If it is anything like the US exam there are only a few questions (~100) and it does not take long to familiarise yourself with the answers. Although if you asked random US citizens on the street to take the test with no preparation you can be sure that at least 60% would fail it.

            Example of real questions on the US immigration test:
            • In what month is the new president inaugurated?

              Which president was the first commander in chief of the U.S. Army and Navy?

              What is the introduction to the Constitution called?

              Where does Congress meet?

              What is the most important right granted to U.S. citizens?

              What are the first 10 amendments to the Constitution called?

              What were the 13 original states of the United States called?

              What did the Emancipation Proclamation do?

              Who was the main writer of the Declaration of Independence?

              What special group advises the president?


            You think the average US citizen would pass a test like that?

            8)
            If I recall correctly, those are multiple choice answers which makes it easier.
            "A beautiful theory killed by an ugly fact."
            by Thomas Henry Huxley

            Comment


            • #7
              Originally posted by MJD
              Originally posted by lonewolf
              I suspect this is true of narive born US citizens too.
              They would do much much worse.
              Only the whiny baby-boomers, you Canuckian bigot . . .

              Comment


              • #8
                Originally posted by bad hammy
                Only the whiny baby-boomers
                me me me!

                Comment


                • #9
                  Re: Half of Canadians too ignorant to be Canadian

                  Originally posted by Daisy
                  Example of real questions on the US immigration test:
                  • In what month is the new president inaugurated?

                    Which president was the first commander in chief of the U.S. Army and Navy?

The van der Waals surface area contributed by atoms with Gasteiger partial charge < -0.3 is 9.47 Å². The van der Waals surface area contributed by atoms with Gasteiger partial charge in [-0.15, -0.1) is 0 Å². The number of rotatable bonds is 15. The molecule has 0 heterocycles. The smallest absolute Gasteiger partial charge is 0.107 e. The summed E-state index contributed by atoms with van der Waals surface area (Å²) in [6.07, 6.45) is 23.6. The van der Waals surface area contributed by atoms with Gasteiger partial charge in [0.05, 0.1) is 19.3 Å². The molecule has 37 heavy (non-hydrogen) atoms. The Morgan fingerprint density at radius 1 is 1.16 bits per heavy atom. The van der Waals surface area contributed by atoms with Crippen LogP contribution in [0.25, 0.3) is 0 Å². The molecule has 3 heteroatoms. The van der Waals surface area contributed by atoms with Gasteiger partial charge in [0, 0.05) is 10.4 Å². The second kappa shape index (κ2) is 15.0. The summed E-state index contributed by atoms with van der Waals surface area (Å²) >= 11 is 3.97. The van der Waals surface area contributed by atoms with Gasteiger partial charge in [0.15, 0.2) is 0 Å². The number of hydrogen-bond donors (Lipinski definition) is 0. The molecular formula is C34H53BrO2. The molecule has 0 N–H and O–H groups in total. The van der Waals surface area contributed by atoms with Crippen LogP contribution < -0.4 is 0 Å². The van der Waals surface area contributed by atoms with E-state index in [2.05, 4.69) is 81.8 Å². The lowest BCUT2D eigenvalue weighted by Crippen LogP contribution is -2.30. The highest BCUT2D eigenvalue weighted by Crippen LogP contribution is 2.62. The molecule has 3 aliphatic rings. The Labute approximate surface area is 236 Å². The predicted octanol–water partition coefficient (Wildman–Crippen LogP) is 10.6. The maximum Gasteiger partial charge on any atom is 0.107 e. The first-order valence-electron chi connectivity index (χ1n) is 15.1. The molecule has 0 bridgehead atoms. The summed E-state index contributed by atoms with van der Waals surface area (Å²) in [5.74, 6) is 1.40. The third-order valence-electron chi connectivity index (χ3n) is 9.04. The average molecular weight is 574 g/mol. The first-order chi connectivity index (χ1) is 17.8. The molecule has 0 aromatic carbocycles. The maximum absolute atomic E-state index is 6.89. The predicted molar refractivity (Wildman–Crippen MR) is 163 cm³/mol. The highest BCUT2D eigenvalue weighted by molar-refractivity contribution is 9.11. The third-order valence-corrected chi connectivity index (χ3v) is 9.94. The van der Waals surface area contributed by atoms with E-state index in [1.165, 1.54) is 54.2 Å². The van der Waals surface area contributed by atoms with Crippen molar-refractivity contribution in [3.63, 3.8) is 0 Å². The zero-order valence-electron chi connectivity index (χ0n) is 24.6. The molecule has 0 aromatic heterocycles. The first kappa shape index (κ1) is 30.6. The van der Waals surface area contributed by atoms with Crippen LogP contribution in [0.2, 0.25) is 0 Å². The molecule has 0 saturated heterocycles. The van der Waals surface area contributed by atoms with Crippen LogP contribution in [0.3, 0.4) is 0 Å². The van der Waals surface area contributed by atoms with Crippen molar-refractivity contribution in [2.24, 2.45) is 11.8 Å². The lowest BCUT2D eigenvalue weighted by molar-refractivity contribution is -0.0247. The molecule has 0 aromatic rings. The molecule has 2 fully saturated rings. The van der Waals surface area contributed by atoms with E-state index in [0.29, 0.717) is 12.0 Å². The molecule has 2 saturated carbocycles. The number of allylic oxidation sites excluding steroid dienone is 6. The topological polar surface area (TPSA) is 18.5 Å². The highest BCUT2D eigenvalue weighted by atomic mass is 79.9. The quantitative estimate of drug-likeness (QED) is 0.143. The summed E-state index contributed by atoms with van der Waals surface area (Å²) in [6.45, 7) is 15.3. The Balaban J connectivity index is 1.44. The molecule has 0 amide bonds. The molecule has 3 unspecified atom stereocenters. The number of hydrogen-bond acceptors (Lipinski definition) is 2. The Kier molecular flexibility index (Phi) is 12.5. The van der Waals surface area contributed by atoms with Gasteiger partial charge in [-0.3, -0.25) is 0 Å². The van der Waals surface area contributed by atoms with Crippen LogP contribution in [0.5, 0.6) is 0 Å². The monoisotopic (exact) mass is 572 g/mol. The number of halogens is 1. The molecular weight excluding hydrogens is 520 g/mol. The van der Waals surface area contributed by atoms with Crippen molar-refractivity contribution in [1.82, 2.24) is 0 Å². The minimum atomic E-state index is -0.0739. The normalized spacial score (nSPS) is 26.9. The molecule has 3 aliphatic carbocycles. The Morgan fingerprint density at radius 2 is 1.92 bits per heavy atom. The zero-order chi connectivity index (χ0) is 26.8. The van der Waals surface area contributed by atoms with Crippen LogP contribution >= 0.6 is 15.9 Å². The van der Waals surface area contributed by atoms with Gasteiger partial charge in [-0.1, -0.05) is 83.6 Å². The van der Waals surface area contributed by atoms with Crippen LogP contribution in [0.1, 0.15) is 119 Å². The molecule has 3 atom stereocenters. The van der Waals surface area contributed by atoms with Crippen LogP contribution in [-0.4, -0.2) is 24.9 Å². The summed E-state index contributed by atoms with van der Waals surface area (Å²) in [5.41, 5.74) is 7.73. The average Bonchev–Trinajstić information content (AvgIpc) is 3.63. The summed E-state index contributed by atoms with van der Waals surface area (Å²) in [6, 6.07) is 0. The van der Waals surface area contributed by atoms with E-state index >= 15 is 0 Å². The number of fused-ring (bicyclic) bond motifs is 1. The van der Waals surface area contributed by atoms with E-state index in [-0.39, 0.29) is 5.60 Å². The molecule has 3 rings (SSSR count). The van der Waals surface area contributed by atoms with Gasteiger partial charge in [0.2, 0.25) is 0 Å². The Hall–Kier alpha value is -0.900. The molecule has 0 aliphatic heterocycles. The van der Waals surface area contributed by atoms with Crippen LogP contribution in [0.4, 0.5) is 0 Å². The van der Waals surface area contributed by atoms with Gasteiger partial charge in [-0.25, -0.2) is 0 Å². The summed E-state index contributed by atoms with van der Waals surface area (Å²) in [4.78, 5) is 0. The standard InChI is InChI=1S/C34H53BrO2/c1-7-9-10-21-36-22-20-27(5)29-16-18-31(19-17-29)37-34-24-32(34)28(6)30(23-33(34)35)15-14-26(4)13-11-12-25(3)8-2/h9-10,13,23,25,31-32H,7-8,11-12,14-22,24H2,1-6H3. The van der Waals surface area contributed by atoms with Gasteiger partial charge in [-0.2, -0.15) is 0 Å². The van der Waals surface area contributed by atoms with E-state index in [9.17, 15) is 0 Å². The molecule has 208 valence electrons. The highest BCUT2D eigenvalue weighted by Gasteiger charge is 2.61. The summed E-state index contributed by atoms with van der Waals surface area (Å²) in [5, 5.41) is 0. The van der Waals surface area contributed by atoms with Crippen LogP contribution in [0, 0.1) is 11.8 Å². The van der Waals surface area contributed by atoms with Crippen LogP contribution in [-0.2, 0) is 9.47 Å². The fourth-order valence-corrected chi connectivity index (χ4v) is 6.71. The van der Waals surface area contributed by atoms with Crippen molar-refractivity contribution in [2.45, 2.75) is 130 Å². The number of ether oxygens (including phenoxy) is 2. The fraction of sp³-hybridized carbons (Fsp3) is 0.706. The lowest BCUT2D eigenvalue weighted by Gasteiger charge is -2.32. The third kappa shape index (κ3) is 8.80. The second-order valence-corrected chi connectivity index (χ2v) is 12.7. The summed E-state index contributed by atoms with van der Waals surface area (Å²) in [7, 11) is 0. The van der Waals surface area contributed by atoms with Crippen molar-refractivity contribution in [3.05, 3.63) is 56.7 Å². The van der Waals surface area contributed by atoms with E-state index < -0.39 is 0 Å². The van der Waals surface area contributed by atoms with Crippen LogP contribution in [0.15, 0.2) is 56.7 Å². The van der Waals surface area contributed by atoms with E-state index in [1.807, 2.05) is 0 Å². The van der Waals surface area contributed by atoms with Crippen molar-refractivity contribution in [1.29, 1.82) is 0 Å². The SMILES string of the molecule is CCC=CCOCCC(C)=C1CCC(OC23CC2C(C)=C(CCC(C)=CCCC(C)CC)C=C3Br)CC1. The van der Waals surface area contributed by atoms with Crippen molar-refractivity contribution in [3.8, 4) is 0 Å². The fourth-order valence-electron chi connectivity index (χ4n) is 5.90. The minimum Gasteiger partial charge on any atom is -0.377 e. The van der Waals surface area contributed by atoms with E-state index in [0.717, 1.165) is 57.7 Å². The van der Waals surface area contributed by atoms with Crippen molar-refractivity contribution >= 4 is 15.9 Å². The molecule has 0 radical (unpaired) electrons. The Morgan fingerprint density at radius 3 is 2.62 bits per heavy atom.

What is the introduction to the Constitution called?

                    Where does Congress meet?

                    What is the most important right granted to U.S. citizens?

                    What are the first 10 amendments to the Constitution called?

                    What were the 13 original states of the United States called?

                    What did the Emancipation Proclamation do?

                    Who was the main writer of the Declaration of Independence?

                    What special group advises the president?


                  You think the average US citizen would pass a test like that?

                  8)
                  Seven of ten of these were easy. One is way too subjective to be able to answer (most important right) and two have numerous correct answers (name of original 13 states, and the special group of Presidential advisors, although I am guessing they are looking for Cabinet here).

                  Comment


                  • #10
                    Let's go north of the border. I doubt this one is on the test, but...

                    For what is Tommy Douglas most famous?

                    This is hardly trivial; CBC's 2004 public poll named him the greatest Canadian of all time. I'll give you a hint: the few Americans who could answer this probably learned it from Michael Moore's latest movie.

                    Comment


                    • #11
                      Originally posted by Mighty Favog
                      Let's go north of the border. I doubt this one is on the test, but...

                      For what is Tommy Douglas most famous?
                      .
                      He's Jack Bauer's grandfather.

                      Here is a link to the test: Do You Know Canada OR Should You Have Your Citizenship Revoked?

                      cman

                      Comment


                      • #12
                        Around here, he's better known as Bill Bowerman's father-in-law.

                        19 out of 19 for me, and my ancestors left the country three generations ago. Apparently "Hockey Night in Canada" and "The Rick Mercer Report" are the only prep I need to pass the test.

                        Comment


                        • #13
                          Re: Half of Canadians too ignorant to be Canadian

                          [ the special group of Presidential advisors, although I am guessing they are looking for Cabinet here).[/quote]